Clinical Features of Tubercular Meningitis

In this article, we will discuss the Clinical Features of Tubercular Meningitis. So, let’s get started.

Clinical Features

The diseases has an insidious onset, evolves slowly over a period of 1-2 weeks-a course longer than that of bacterial meningitis. The initial symptoms are vague till the symptoms of meningeal irritation develop. They include listlessness, apathy, irritability, anorexia, nausea, vomiting and abdominal pain. There may be low grade fever. In about 10-15% in children and 25% adults, there is no history of fever. Acute onset of illness can occur in 50% of children but uncommon in adults. When meningeal irritation sets in, then there will be headache, vomiting becomes severe and signs of meningitis (neck rigidity, Kernig’s sign)appear. Even meningeal signs may develop late in the disease or even may not appear. The disease if untreated passes through three clinical stages:

Stage I (early disease): Patients presenting purely with meningitis with no disturbance in consciousness and without any neurological signs.

Stage II (moderate disease): Patients
have signs of meningitis plus consciousness is disturbed and focal neurological signs are apparent. The focal neurological signs include; hemiparesis, cranial nerve palsies (II, III, IV, VI, VII, VIII) and involuntary movements. Raised intracranial pressure may occur secondary to hydrocephalus (hypertensive hydrocephalus). In infants, there is bulging of fontanellae and the enlargement of head; while in adults papilloedema develops.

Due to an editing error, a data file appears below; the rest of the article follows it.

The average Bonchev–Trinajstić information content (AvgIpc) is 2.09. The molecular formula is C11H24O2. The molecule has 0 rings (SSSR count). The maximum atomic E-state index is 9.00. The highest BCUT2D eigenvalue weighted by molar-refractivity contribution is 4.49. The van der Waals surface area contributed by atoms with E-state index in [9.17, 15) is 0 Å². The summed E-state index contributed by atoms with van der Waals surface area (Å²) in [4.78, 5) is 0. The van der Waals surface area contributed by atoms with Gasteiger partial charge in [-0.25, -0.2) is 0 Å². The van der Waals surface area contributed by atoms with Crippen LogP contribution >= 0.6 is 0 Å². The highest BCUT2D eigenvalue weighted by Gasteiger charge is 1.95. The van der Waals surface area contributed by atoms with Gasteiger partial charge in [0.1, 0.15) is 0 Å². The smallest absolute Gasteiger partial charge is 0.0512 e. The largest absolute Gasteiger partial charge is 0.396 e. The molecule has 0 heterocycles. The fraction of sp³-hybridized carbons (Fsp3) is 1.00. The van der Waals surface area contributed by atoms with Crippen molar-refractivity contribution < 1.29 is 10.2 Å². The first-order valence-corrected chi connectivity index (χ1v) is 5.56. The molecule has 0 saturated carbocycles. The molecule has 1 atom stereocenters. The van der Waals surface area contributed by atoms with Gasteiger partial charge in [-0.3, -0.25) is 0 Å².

Stage III (advanced disease): The patient is deeply comatosed with signs of brainstem dysfunction, i.e. decorticate and decerebrate, rigidity, fixed dilated pupils, Cheyne-Stokes respiration with slow pulse rate or bradycardia.

Other modes of presentation of TBM include: acute meningitis, behavioural and intellectual changes, convulsions, visual failure due to (optochias-matic arachnoiditis), isolated cranial nerve palsy, stroke and raised intracranial pressure.

Atypical or modified clinical picture occurs in vaccinated children. Clinical manifestations of TBM in HIV-infected individuals are same as for TBM otherwise, though picture develops
more rapidly. Involuntary movements
(fine resting tremors, dystonic posturing of limbs and choreiform movements) are common in children and usually subside after 4-6 weeks. Epileptic seizures may be present at any stage, more common in children than adults.


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